My friend, Sue, didn't want to play softball, but her father was the girl's softball coach and a jock to boot, so he insisted Sue become a pitcher and a home run hitter. He pushed and pushed until she was in tears after every game and she quit before the end of the season! When she was in Girl Scouts and they went on a hike, Sue somehow wandered away from the others and became lost. Once found, her father said to her, “Don't tell anyone you couldn't find your way out of the woods.” When they would go fishing, he would say to her before they ever got to the dock, “I know you are going to be sick, so just deal with it!” Today Sue works at a job she doesn't really enjoy because she still hopes to win her father's approval and when she faces challenges in life, she sometimes cries, has a tendency to get sick, often quits things before learning to do them well and most of all tries to “just deal with it.” In other instances, she takes on risky assignments in an attempt to get her father to see how brave and strong she has become! Occasionally, I hear her reference how well she has done for a girl who can't find her way out of the woods. Is it as obvious to you as it is to me where these coping mechanisms were learned? And isn't it sad that her father's early harsh criticism has stayed with her all of her life?
If our parents or peers are obsessed with physical appearance, they may also push us into a life that devalues us. Jeanette was a beautiful teenager. Her parents pushed her into every beauty contest they could find. They were determined because she was so beautiful; she should have only the best of everything. They moved to the most exclusive neighborhood in the city, so she could go to the right school with a “higher class” of students. They joined the country club at great expense so she could mingle with the “right” people. Then they worked around the clock to pay for it. When she had the opportunity to meet young men, her mother would say, “Stand up and meet the boy.” So Jeanette would stand up, stick out her breasts, suck in her stomach and put on her most seductive smile, so the boy could look her over and see what a good catch she would be. She married the man they chose for her who didn't appreciate her “standing up” to meet all his friends and business associates. She lived a miserable life until she got divorced. Then she found herself back in the limelight standing up for the “right” men to meet her again. Unfortunately, as she grew older, her looks faded and she was no longer the beauty she had been. Because she relied completely on her beauty, she never developed any of the other interests, virtues or qualities one might seek in a mate. She died bitter and alone -- surrounded by her beauty pageant trophies.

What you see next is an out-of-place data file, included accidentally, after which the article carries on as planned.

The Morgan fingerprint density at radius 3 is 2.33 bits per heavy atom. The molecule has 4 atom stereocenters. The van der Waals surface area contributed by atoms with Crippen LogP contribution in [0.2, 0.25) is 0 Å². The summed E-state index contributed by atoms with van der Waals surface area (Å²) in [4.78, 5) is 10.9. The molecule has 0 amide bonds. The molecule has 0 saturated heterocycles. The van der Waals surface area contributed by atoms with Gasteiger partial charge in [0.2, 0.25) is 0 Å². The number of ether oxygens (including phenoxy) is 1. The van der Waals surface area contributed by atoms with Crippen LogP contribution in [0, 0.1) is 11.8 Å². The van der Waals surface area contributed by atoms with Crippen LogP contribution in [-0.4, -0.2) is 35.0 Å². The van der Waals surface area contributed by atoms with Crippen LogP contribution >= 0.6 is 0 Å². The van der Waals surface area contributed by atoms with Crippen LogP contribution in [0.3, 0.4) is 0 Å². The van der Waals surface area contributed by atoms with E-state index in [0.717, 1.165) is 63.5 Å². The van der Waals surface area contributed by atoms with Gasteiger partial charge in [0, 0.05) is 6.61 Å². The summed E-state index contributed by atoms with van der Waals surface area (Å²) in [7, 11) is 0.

Children of parents who are obsessed with physical appearance usually develop a major case of low self-esteem. In addition, the media puts so much emphasis on beauty and being thin that many girls, and even supposedly intelligent grown women, develop eating disorders and poor health in an effort to keep up their appearances.
If our parents placed a very high value on possessions and having money in the bank, whether they had it or not, the emphasis on materialism we learned could lead us to a life of overachievement and striving for wealth and material goods. We may even marry someone because of the possessions, wealth or stature of that person.
Mary's occupation is marrying wealthy men. I say “men” because she has married four men of considerable means and found out after each wedding ceremony that she didn't even like the person. Eventually each “wonderful” marriage ended up in a bitter, nasty divorce. How many of these do you think she'll go through before she realizes what she is doing? My father used to say,
“If you marry someone, be sure you like the person and you can love him even if he loses everything he has, because that's the person you'll be stuck with.” Times have changed since my father's day, and in today's world where two out of three marriages end in divorce, you no longer need to stay stuck in a bad relationship.
You can get a divorce without the stigma it carried in my father's time, but why would you want to put yourself through all that turmoil and emotional drama? It's certainly hard on one's self-esteem. We shouldn't use up even one moment of our lives dealing with negative emotional feelings that we can avoid by making better choices in the first place.
"You Are More Than Enough: Every Woman's Guide to Purpose, Passion, and Power" is available in bookstores everywhere. ISBN #1-932173-72-2 or call Charlotte at (702) 896-2228.